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Sunday Morning Futures

Rep. King reacts to murder of 2 NYPD officers; Sony hack attack

This is a rush transcript from "Sunday Morning Futures," December 21, 2014. This copy may not be in its final form and may be updated.

MARIA BARTIROMO, HOST: Responding to North Korea: good morning, everyone. I'm Maria Bartiromo. Welcome to "Sunday Morning Futures."

President Obama vowing that the U.S. will respond proportionally to the cyberattack on Sony Pictures, quote, "in a place and time and manner that we choose."

What might that entail? We'll ask Congressman Peter King who sits on the Select Committee for Intelligence and the Homeland Security Committee.

King, a New York congressman, is also speaking out this morning about yesterday's heinous crime: two New York City police officers shot dead, execution style, while sitting in their patrol car in Brooklyn. We will speak to the congressman about this breaking story as well.

And historic policy changes with Cuba, including lifting of economic sanctions against the communist country.

Is now the right time? Our panel will weigh in as we look ahead on "Sunday Morning Futures."

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BARTIROMO: Good morning. Sony Pictures now saying that it is actively looking for an alternative way to distribute the movie "The Interview," other than in theaters. It pulled distribution ahead of its Christmas Day opening following hacked e-mails and a terror threat the FBI has linked to North Korea.

Congressman Peter King is a member of the House Permanent Select Committee on Intelligence and the Committee on Homeland Security.  Congressman, we will get to Sony in a moment. Good morning to you. Thank you for joining us.

REP. PETER KING, R-N.Y.: Good morning.

BARTIROMO: But I want to kick it off, of course, talking about this horrific story breaking here in New York, the execution-style shooting of two police officers yesterday in Brooklyn.

You made a statement, Congressman, about needing to get together as a country and support our police. Tell us what you'd like to see happen.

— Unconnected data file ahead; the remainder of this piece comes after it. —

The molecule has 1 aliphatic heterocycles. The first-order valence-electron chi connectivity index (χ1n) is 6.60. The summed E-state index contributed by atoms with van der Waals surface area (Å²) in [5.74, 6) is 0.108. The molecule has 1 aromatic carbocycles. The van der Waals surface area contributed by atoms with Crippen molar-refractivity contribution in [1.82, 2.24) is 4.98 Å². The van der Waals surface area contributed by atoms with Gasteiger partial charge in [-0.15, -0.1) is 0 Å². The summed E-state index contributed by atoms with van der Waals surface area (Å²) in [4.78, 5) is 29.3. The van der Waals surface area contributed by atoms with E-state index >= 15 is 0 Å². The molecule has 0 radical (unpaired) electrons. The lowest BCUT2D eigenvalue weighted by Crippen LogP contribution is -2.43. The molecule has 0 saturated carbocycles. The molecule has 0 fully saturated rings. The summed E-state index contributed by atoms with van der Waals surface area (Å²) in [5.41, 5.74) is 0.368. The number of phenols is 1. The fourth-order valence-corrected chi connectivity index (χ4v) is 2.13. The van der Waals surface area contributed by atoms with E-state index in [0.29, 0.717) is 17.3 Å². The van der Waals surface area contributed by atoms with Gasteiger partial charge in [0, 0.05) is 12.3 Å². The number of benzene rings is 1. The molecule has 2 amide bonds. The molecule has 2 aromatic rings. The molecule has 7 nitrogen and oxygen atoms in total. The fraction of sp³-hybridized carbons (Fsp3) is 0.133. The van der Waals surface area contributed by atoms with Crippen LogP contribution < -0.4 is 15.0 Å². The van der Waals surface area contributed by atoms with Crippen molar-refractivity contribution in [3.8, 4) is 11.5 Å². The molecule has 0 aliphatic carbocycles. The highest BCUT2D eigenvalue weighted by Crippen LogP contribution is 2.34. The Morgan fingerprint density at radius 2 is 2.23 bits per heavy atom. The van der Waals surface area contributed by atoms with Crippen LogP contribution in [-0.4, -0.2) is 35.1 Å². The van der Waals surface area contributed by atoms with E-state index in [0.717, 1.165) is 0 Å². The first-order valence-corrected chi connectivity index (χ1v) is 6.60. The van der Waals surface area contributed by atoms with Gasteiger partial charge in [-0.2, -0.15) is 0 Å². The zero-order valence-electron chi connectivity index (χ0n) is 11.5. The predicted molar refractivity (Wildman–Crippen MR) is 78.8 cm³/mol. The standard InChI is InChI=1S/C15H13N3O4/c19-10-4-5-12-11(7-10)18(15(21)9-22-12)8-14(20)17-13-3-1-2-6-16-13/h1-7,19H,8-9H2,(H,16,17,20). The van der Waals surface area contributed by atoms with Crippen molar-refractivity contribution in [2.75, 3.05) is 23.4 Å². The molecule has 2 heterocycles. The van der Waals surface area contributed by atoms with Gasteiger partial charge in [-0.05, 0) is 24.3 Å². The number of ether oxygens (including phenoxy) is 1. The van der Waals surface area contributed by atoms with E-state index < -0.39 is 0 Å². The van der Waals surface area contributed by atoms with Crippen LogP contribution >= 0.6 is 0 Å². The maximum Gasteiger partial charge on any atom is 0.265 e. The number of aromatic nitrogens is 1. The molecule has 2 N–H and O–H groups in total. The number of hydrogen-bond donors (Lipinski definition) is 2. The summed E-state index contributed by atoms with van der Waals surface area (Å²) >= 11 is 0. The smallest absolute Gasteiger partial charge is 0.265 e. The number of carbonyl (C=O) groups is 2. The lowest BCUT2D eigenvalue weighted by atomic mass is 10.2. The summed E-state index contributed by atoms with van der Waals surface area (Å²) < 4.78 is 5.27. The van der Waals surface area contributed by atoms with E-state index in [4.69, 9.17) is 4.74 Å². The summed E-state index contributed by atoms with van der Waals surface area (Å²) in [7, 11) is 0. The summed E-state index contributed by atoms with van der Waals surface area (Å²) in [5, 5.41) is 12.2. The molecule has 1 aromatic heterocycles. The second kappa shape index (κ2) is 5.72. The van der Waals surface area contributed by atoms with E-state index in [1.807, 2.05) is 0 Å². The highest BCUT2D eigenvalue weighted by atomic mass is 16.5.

KING: Yes, Maria, first of all, thank you for having me on and this is an absolute tragedy, what occurred in New York and it's really time for our national leaders, the president, it's time for the mayor of New York and really for many in the media to stop the cop bashing, to stop this antipolice rhetoric.

I mean, for the last four months, we've basically heard nothing other than the cops are guilty, presumed cops are guilty, then the grand jury says they're not going to be indicted. People demonstrate, march in the streets and it's so slanted.

For instance, the case in Staten Island. It's supposed to be racial.  As tragic as that was, the fact is, it was an African American chief of the police department who sent in the police officers at the request of minority business owners. The top-ranking police officer at the scene was an African American female sergeant.

And yet, that didn't stop Al Sharpton and others from demonstrating.  Mayor de Blasio says if we have any evidence at all or any indication that police are going to be attacked to let him know.

Well, the fact is, last week there were thousands of demonstrators -- in fact, earlier this week, there were thousands of demonstrators chanting they wanted dead cops, they wanted dead cops now.

BARTIROMO: Right.

KING: The mayor never denounced that. And then you had people attacking the cops in the Brooklyn Bridge and the mayor refers to them as an alleged assault, something which he never said in Staten Island or Ferguson.

BARTIROMO: Well, I mean, you know, the mayor has been supporting Al Sharpton. In your statement, you said our national state and local leaders should stop elevating people like Al Sharpton.

What would you like to see done?